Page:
The professional ties that future faculty form with experts at the RSPH and other schools of public health will help strengthen India's public health system, Murlidhar notes. "These widespread connections give us an entire world's perspective, which we can use to make changes when we return to India."
     Like Murlidhar, Ashish Rai is committed to improving India's public health system but with a different bent. "The way policies are formulated is very intriguing to me," says Rai, a pediatric neurologist and former research officer in the United Kingdom.
     As a medical student, Rai often heard public health policies discussed in class, but his instructors rarely told how those policies were created. "I learned later that those making policy often don't have field experience," he says. "Instead, policies tend to be formulated by administrators, which isn't effective." Once back in India, Rai intends to change that by combining the knowledge he gains in the RSPH with his own field experiences as a physician.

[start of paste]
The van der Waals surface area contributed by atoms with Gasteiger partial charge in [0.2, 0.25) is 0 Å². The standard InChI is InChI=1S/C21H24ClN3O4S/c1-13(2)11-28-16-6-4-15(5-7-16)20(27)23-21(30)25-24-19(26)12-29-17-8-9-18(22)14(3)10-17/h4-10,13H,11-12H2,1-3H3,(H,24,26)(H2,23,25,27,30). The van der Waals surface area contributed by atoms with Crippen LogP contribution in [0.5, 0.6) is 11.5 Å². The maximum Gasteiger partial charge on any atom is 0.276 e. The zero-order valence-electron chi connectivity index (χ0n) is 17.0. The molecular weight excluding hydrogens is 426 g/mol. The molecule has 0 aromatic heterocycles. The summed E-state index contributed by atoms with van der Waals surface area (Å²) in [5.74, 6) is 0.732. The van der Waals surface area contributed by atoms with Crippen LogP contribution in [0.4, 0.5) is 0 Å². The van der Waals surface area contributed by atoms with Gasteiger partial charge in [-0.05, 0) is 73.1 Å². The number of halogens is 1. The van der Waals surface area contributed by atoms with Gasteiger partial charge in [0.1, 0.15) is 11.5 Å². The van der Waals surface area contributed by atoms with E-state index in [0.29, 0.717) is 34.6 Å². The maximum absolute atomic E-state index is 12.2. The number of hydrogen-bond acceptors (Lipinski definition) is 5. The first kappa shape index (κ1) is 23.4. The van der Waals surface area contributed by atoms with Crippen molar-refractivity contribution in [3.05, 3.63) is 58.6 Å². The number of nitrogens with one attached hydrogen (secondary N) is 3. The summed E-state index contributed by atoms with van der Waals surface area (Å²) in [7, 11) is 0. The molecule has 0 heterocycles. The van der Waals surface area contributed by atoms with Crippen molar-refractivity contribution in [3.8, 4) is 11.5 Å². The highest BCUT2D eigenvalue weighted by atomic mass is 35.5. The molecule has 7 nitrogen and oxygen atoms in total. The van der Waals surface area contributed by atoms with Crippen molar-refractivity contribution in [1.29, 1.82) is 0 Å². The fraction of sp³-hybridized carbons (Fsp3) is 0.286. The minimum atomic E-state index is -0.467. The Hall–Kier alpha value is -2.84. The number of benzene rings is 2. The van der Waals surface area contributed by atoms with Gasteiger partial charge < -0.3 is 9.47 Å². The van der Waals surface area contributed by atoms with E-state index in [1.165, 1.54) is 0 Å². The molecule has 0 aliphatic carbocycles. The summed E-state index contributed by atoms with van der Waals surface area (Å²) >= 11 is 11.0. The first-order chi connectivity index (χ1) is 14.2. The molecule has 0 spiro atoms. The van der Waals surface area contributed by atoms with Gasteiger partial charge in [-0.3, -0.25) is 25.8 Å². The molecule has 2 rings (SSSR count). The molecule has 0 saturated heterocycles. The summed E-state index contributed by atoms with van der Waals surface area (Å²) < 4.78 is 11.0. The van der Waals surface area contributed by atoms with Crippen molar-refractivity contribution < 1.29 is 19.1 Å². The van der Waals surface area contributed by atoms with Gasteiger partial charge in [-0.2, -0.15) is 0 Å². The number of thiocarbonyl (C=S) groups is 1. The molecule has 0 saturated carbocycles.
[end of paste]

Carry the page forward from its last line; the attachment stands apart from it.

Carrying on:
After conducting polio surveillance in Bombay, Vivek Singh worked at a rural health center monitoring national health programs aimed at malaria, tuberculosis, and other infectious diseases. "It was the experience and interest that I gained at that time that led me to the Future Faculty Program," he says. "I'm grateful for the opportunities the program and the RSPH have provided me. I'm learning about standardized teaching methods and how a public health graduate program works."
     More and more, Singh has also come to value interdisciplinary collaboration and research. "When I return to India, I want to emphasize how important they are to public health," he says. "I'm sure there will be a lot of great opportunities to improve public health in India. The key is developing good collaborations and proposals to generate grants that sustain our public health programs and research." 
Current Issue | Past Issues | Contact Us | Make a Gift
Back to Top | RSPH home

© 2008. Emory University, All rights reserved.